The 10 Best Digital Audio Recorders
We spent 46 hours on research, videography, and editing, to review the top choices for this wiki. Whether you're tracking the voices of actors on a film set or just trying to capture the lectures given by a professor who talks way too fast, there's sure to be a digital audio recorder on our list that will suit your needs. Many boast impressive and useful features, like stereo microphones and rechargeable batteries, and we've ranked them here by their audio quality, convenience, and durability. When users buy our independently chosen editorial picks, we may earn commissions to support our work. Skip to the best digital audio recorder on Amazon.
April 02, 2019:
Given the fact that the Zoom H4n has become the go-to recorder for so many situations — from film sets to field recording sessions — it very easily climbed to the top of our list. Its size and feature set are hard to beat. Despite its recording quality, the Tascam DR-100 MkIII took a big hit, dropping a handful of spots from number one. That's mainly due to difficulties that arise from its preamps, which prevent that high-quality recording from tracking at high enough volumes at times. Elsewhere, the Zoom H1n got a nice little upgrade that kept it in the top three, but the Roland Studio got its own upgrade, and fell a few spots due to issue with its USB power feature. Also, the Olympus LS-14 skyrocketed in price recently, so we replaced it with the newer — and some might say better — LS-P2.
Stereo Recording In The Palm Of Your Hand
In the film, we get to see Travolta manipulating the latest mobile field recording equipment that 1980 had to offer, and it's amazing to see how far we've come since then.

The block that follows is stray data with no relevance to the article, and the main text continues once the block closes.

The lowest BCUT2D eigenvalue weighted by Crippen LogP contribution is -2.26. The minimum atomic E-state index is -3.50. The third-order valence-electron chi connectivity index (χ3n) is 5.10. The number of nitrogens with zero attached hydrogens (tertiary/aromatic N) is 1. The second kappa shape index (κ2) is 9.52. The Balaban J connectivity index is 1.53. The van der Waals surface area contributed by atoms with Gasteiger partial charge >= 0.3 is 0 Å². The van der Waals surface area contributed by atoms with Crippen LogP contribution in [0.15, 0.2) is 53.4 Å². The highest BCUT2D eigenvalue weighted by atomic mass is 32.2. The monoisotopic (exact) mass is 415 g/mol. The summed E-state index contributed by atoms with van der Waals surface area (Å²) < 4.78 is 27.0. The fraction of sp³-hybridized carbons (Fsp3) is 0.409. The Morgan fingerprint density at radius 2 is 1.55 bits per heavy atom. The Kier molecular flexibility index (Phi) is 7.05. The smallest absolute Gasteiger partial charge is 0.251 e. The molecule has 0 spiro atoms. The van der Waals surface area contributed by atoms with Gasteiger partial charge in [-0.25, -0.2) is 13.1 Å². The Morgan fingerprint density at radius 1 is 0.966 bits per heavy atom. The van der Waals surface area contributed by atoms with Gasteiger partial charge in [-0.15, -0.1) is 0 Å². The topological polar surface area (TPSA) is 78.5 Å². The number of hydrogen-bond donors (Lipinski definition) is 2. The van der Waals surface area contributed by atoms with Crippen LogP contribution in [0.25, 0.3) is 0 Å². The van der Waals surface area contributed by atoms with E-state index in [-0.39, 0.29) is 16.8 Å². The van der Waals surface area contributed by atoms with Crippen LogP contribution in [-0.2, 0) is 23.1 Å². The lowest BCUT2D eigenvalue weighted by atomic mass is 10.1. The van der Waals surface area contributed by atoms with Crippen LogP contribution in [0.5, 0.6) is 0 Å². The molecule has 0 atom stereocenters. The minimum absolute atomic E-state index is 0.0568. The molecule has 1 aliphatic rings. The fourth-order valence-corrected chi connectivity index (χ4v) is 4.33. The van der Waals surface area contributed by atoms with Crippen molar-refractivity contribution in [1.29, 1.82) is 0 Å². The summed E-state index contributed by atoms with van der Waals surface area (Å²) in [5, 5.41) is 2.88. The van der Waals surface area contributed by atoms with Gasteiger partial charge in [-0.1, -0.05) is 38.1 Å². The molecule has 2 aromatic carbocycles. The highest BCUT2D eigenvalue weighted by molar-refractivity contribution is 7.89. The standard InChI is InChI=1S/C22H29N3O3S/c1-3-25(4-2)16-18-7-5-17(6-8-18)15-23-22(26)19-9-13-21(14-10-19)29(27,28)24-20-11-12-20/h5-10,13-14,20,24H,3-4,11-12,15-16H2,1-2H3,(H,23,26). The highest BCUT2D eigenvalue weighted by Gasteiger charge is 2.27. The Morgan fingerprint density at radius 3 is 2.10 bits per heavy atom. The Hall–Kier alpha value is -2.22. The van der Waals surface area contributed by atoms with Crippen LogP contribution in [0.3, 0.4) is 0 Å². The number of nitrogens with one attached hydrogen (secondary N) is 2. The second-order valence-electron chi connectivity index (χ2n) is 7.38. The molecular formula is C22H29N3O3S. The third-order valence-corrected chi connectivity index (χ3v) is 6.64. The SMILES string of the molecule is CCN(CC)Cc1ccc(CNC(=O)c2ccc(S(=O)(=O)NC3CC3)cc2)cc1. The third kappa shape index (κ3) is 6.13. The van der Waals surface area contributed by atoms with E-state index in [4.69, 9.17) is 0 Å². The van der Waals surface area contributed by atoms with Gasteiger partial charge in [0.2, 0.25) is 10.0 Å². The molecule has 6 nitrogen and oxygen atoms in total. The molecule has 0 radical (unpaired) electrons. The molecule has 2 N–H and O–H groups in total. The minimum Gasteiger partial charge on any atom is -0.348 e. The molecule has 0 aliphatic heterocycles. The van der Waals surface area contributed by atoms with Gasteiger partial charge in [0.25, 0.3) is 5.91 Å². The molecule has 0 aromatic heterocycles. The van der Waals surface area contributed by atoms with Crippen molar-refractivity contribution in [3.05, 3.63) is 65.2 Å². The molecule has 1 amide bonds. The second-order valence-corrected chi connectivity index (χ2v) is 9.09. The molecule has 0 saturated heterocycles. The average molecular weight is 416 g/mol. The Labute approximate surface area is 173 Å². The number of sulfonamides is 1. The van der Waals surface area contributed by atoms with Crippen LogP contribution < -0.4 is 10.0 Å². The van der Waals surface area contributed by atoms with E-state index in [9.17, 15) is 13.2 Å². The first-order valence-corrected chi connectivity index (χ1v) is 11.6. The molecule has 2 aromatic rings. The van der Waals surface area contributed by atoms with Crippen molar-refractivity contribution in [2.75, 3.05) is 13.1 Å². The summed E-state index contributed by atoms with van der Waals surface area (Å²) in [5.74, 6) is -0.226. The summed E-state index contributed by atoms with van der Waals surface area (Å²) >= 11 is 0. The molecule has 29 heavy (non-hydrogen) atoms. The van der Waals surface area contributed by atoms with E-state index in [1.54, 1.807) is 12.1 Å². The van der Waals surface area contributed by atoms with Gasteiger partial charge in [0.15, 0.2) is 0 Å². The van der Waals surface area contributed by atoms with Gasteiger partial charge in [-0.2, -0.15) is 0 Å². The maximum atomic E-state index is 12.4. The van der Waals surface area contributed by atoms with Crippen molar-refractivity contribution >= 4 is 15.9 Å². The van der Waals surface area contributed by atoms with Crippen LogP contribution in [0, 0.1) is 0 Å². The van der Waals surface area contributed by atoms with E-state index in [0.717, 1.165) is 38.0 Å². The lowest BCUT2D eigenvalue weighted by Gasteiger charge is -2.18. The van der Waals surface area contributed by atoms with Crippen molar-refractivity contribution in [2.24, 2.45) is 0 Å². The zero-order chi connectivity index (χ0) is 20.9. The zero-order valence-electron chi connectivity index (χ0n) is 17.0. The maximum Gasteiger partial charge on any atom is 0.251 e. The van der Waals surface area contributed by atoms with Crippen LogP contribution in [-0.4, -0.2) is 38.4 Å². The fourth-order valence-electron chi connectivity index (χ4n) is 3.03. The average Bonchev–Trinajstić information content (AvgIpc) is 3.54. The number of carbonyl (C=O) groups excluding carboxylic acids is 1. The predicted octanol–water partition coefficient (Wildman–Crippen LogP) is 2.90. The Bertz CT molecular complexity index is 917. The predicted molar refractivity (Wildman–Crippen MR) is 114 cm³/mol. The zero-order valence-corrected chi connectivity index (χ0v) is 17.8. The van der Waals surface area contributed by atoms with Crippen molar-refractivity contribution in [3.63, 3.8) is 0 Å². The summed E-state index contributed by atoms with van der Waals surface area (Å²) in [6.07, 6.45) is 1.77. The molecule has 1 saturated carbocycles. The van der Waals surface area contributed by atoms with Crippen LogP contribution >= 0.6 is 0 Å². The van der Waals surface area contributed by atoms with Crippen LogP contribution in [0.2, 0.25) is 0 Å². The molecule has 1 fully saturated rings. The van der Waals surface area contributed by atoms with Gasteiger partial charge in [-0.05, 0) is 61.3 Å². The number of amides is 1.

It's the vaguest hint of evidence that only seems to look more vague as he increasingly blows up the image, seeing less as he works to see more.
In 1981, Brian De Palma took a fascinating film by Michelangelo Antonioni and remade it for American audiences. The original 1966 film, Blow Up, was about a shallow fashion photographer inadvertently capturing evidence of a murder in the background of one of his shots. It's the vaguest hint of evidence that only seems to look more vague as he increasingly blows up the image, seeing less as he works to see more.
De Palma's 1981 film, Blow Out, works on the same premise, but it's an audio recorder that captures the evidence instead of a camera, and the guy at the center of the drama is played by John Travolta before he became a caricature of himself.
That character, instead of being a fashion photographer, is a foley artist, a person who creates and recreates natural and unnatural sounds for use in movies. In the film, we get to see Travolta manipulating the latest mobile field recording equipment that 1980 had to offer, and it's amazing to see how far we've come since then.
The digital audio recorders on this list capture unbelievably clear sound, either from built-in stereo microphones, or through XLR and 1/4" inputs for microphones, MIDI outs, and more. They record, most often, to SD cards, so your storage space is only limited by how much you want to spend on it.
What's more, you can track multiple channels at a time–up to eight recording simultaneously with some models–and re-record on top of these to create multiple layers as you go. However many tracks you do record, there are limiter options, dual recording functions, and a variety of other tools to keep your audio from peaking and keep your signal clean and easy to edit.